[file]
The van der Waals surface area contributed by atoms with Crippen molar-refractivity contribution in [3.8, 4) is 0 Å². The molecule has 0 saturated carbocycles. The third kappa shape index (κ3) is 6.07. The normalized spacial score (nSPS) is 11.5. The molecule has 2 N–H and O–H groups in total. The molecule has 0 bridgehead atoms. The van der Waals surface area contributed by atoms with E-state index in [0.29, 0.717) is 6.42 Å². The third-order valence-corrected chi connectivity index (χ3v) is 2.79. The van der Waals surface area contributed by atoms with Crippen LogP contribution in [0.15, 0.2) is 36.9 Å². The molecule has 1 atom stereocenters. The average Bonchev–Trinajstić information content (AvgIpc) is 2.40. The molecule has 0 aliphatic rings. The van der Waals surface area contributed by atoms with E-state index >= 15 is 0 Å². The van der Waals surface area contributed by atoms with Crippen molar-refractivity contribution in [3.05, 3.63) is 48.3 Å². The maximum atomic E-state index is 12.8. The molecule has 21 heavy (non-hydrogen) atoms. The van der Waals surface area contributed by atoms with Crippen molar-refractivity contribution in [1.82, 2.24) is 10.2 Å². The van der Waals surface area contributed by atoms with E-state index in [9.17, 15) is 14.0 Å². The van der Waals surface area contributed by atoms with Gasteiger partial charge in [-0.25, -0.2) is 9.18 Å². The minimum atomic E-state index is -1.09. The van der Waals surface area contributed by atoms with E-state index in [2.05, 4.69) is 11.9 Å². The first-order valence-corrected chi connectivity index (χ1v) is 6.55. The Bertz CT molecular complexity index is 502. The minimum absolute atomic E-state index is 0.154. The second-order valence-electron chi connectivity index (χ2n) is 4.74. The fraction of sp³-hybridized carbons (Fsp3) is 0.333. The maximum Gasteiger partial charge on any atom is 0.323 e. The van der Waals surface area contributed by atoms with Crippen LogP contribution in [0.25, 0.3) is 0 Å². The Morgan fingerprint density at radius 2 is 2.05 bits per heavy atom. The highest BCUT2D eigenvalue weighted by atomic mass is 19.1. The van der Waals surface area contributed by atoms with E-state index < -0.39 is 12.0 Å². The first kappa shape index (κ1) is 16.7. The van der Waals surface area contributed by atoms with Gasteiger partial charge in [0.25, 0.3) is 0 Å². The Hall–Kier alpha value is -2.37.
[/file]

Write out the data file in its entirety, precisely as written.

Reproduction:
The van der Waals surface area contributed by atoms with Crippen molar-refractivity contribution in [3.8, 4) is 0 Å². The molecule has 0 saturated carbocycles. The third kappa shape index (κ3) is 6.07. The normalized spacial score (nSPS) is 11.5. The molecule has 2 N–H and O–H groups in total. The molecule has 0 bridgehead atoms. The van der Waals surface area contributed by atoms with E-state index in [0.29, 0.717) is 6.42 Å². The third-order valence-corrected chi connectivity index (χ3v) is 2.79. The van der Waals surface area contributed by atoms with Crippen LogP contribution in [0.15, 0.2) is 36.9 Å². The molecule has 1 atom stereocenters. The average Bonchev–Trinajstić information content (AvgIpc) is 2.40. The molecule has 0 aliphatic rings. The van der Waals surface area contributed by atoms with E-state index >= 15 is 0 Å². The van der Waals surface area contributed by atoms with Crippen molar-refractivity contribution in [3.05, 3.63) is 48.3 Å². The maximum atomic E-state index is 12.8. The molecule has 21 heavy (non-hydrogen) atoms. The van der Waals surface area contributed by atoms with Crippen molar-refractivity contribution in [1.82, 2.24) is 10.2 Å². The van der Waals surface area contributed by atoms with E-state index in [9.17, 15) is 14.0 Å². The van der Waals surface area contributed by atoms with Gasteiger partial charge in [-0.25, -0.2) is 9.18 Å². The minimum atomic E-state index is -1.09. The van der Waals surface area contributed by atoms with E-state index in [2.05, 4.69) is 11.9 Å². The first-order valence-corrected chi connectivity index (χ1v) is 6.55. The Bertz CT molecular complexity index is 502. The minimum absolute atomic E-state index is 0.154. The second-order valence-electron chi connectivity index (χ2n) is 4.74. The fraction of sp³-hybridized carbons (Fsp3) is 0.333. The maximum Gasteiger partial charge on any atom is 0.323 e. The van der Waals surface area contributed by atoms with Crippen LogP contribution in [0.25, 0.3) is 0 Å². The Morgan fingerprint density at radius 2 is 2.05 bits per heavy atom. The highest BCUT2D eigenvalue weighted by atomic mass is 19.1. The van der Waals surface area contributed by atoms with E-state index < -0.39 is 12.0 Å². The first kappa shape index (κ1) is 16.7. The van der Waals surface area contributed by atoms with Gasteiger partial charge in [0.25, 0.3) is 0 Å². The Hall–Kier alpha value is -2.37.